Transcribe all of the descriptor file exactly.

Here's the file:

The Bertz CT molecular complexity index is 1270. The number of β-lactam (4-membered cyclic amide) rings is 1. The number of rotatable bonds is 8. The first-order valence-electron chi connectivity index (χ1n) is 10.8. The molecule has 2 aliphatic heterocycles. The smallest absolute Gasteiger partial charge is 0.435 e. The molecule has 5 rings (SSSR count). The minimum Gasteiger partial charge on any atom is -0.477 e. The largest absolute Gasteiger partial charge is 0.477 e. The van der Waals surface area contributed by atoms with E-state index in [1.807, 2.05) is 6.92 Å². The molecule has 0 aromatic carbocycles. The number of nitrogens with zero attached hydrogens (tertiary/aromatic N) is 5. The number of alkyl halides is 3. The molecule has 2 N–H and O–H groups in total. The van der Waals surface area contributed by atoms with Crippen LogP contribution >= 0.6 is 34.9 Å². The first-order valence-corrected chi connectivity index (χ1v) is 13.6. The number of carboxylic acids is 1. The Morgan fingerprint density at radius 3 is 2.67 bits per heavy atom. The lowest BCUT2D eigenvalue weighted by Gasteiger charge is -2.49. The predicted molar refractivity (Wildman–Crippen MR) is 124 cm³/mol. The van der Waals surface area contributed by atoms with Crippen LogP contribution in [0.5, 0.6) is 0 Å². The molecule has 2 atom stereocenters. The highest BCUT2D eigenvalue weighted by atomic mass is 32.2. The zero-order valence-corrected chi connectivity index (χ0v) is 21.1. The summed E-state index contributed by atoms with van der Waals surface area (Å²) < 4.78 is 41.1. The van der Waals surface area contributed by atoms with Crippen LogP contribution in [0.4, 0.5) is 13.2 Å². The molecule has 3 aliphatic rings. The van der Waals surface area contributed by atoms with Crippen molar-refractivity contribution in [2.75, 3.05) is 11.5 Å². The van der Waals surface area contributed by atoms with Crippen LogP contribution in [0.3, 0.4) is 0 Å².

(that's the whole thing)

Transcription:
The Bertz CT molecular complexity index is 1270. The number of β-lactam (4-membered cyclic amide) rings is 1. The number of rotatable bonds is 8. The first-order valence-electron chi connectivity index (χ1n) is 10.8. The molecule has 2 aliphatic heterocycles. The smallest absolute Gasteiger partial charge is 0.435 e. The molecule has 5 rings (SSSR count). The minimum Gasteiger partial charge on any atom is -0.477 e. The largest absolute Gasteiger partial charge is 0.477 e. The van der Waals surface area contributed by atoms with E-state index in [1.807, 2.05) is 6.92 Å². The molecule has 0 aromatic carbocycles. The number of nitrogens with zero attached hydrogens (tertiary/aromatic N) is 5. The number of alkyl halides is 3. The molecule has 2 N–H and O–H groups in total. The van der Waals surface area contributed by atoms with Crippen LogP contribution >= 0.6 is 34.9 Å². The first-order valence-corrected chi connectivity index (χ1v) is 13.6. The number of carboxylic acids is 1. The Morgan fingerprint density at radius 3 is 2.67 bits per heavy atom. The lowest BCUT2D eigenvalue weighted by Gasteiger charge is -2.49. The predicted molar refractivity (Wildman–Crippen MR) is 124 cm³/mol. The van der Waals surface area contributed by atoms with Crippen LogP contribution in [0.5, 0.6) is 0 Å². The molecule has 2 atom stereocenters. The highest BCUT2D eigenvalue weighted by atomic mass is 32.2. The zero-order valence-corrected chi connectivity index (χ0v) is 21.1. The summed E-state index contributed by atoms with van der Waals surface area (Å²) < 4.78 is 41.1. The van der Waals surface area contributed by atoms with Crippen LogP contribution in [0.4, 0.5) is 13.2 Å². The molecule has 3 aliphatic rings. The van der Waals surface area contributed by atoms with Crippen molar-refractivity contribution in [2.75, 3.05) is 11.5 Å². The van der Waals surface area contributed by atoms with Crippen LogP contribution in [0.3, 0.4) is 0 Å².